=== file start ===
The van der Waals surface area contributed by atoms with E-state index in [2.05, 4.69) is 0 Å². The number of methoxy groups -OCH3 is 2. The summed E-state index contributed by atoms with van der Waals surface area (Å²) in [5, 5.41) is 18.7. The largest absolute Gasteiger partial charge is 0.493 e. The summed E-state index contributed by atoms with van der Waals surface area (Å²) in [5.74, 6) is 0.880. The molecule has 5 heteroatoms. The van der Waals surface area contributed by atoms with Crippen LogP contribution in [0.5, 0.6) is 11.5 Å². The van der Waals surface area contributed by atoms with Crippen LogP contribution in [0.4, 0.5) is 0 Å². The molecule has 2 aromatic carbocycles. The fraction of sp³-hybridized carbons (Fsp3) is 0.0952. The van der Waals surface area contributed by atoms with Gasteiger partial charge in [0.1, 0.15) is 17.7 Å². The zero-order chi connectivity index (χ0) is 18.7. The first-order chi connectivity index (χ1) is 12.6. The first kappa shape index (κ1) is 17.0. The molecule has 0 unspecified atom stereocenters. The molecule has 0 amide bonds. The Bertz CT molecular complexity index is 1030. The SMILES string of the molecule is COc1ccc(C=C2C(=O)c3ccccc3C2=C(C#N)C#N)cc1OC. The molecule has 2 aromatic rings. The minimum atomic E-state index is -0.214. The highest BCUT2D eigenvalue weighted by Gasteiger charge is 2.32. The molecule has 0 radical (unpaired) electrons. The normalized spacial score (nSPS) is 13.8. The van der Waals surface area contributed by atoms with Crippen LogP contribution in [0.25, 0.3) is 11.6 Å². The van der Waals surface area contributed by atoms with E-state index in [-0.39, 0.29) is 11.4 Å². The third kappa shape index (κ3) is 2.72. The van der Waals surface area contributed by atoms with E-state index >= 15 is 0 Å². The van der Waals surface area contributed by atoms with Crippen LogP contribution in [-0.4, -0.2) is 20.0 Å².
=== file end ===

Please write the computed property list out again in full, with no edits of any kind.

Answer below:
The van der Waals surface area contributed by atoms with E-state index in [2.05, 4.69) is 0 Å². The number of methoxy groups -OCH3 is 2. The summed E-state index contributed by atoms with van der Waals surface area (Å²) in [5, 5.41) is 18.7. The largest absolute Gasteiger partial charge is 0.493 e. The summed E-state index contributed by atoms with van der Waals surface area (Å²) in [5.74, 6) is 0.880. The molecule has 5 heteroatoms. The van der Waals surface area contributed by atoms with Crippen LogP contribution in [0.5, 0.6) is 11.5 Å². The van der Waals surface area contributed by atoms with Crippen LogP contribution in [0.4, 0.5) is 0 Å². The molecule has 2 aromatic carbocycles. The fraction of sp³-hybridized carbons (Fsp3) is 0.0952. The van der Waals surface area contributed by atoms with Gasteiger partial charge in [0.1, 0.15) is 17.7 Å². The zero-order chi connectivity index (χ0) is 18.7. The first-order chi connectivity index (χ1) is 12.6. The first kappa shape index (κ1) is 17.0. The molecule has 0 unspecified atom stereocenters. The molecule has 0 amide bonds. The Bertz CT molecular complexity index is 1030. The SMILES string of the molecule is COc1ccc(C=C2C(=O)c3ccccc3C2=C(C#N)C#N)cc1OC. The molecule has 2 aromatic rings. The minimum atomic E-state index is -0.214. The highest BCUT2D eigenvalue weighted by Gasteiger charge is 2.32. The molecule has 0 radical (unpaired) electrons. The normalized spacial score (nSPS) is 13.8. The van der Waals surface area contributed by atoms with Crippen LogP contribution in [0.25, 0.3) is 11.6 Å². The van der Waals surface area contributed by atoms with E-state index in [-0.39, 0.29) is 11.4 Å². The third kappa shape index (κ3) is 2.72. The van der Waals surface area contributed by atoms with E-state index >= 15 is 0 Å². The van der Waals surface area contributed by atoms with Crippen LogP contribution in [-0.4, -0.2) is 20.0 Å².